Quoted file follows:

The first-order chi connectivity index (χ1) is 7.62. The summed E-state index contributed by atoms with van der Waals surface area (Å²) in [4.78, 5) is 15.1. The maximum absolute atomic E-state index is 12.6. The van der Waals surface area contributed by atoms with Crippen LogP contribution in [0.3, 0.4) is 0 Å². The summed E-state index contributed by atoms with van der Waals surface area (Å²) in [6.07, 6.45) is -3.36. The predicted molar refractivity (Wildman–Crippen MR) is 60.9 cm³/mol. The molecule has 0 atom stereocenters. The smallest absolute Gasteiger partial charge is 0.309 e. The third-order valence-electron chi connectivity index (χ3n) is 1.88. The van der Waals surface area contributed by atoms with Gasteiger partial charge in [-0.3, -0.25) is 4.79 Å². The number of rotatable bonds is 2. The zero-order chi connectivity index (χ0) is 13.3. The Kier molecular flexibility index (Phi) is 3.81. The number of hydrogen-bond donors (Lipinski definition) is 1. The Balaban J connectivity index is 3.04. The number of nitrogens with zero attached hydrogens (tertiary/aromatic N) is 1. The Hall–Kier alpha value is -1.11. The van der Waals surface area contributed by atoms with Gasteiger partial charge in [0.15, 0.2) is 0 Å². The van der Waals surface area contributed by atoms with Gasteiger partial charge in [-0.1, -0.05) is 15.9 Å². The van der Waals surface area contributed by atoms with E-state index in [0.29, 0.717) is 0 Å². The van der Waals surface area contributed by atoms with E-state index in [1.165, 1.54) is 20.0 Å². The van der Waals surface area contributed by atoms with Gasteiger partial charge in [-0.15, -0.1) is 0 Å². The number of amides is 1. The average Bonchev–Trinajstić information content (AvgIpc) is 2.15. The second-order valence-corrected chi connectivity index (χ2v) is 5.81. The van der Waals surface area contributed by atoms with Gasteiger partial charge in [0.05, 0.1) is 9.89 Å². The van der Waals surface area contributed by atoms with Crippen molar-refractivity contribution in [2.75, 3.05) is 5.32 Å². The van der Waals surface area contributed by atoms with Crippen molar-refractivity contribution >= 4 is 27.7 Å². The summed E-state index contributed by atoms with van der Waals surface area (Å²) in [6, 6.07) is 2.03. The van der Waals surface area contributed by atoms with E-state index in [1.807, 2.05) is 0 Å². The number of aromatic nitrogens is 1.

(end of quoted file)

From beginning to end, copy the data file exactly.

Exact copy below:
The first-order chi connectivity index (χ1) is 7.62. The summed E-state index contributed by atoms with van der Waals surface area (Å²) in [4.78, 5) is 15.1. The maximum absolute atomic E-state index is 12.6. The van der Waals surface area contributed by atoms with Crippen LogP contribution in [0.3, 0.4) is 0 Å². The summed E-state index contributed by atoms with van der Waals surface area (Å²) in [6.07, 6.45) is -3.36. The predicted molar refractivity (Wildman–Crippen MR) is 60.9 cm³/mol. The molecule has 0 atom stereocenters. The smallest absolute Gasteiger partial charge is 0.309 e. The third-order valence-electron chi connectivity index (χ3n) is 1.88. The van der Waals surface area contributed by atoms with Gasteiger partial charge in [-0.3, -0.25) is 4.79 Å². The number of rotatable bonds is 2. The zero-order chi connectivity index (χ0) is 13.3. The Kier molecular flexibility index (Phi) is 3.81. The number of hydrogen-bond donors (Lipinski definition) is 1. The Balaban J connectivity index is 3.04. The number of nitrogens with zero attached hydrogens (tertiary/aromatic N) is 1. The Hall–Kier alpha value is -1.11. The van der Waals surface area contributed by atoms with Gasteiger partial charge in [0.15, 0.2) is 0 Å². The van der Waals surface area contributed by atoms with Gasteiger partial charge in [-0.1, -0.05) is 15.9 Å². The van der Waals surface area contributed by atoms with E-state index in [0.29, 0.717) is 0 Å². The van der Waals surface area contributed by atoms with E-state index in [1.165, 1.54) is 20.0 Å². The van der Waals surface area contributed by atoms with Gasteiger partial charge in [-0.15, -0.1) is 0 Å². The number of amides is 1. The average Bonchev–Trinajstić information content (AvgIpc) is 2.15. The second-order valence-corrected chi connectivity index (χ2v) is 5.81. The van der Waals surface area contributed by atoms with Gasteiger partial charge in [0.05, 0.1) is 9.89 Å². The van der Waals surface area contributed by atoms with Crippen molar-refractivity contribution in [2.75, 3.05) is 5.32 Å². The van der Waals surface area contributed by atoms with Crippen molar-refractivity contribution >= 4 is 27.7 Å². The summed E-state index contributed by atoms with van der Waals surface area (Å²) in [6, 6.07) is 2.03. The van der Waals surface area contributed by atoms with E-state index in [1.807, 2.05) is 0 Å². The number of aromatic nitrogens is 1.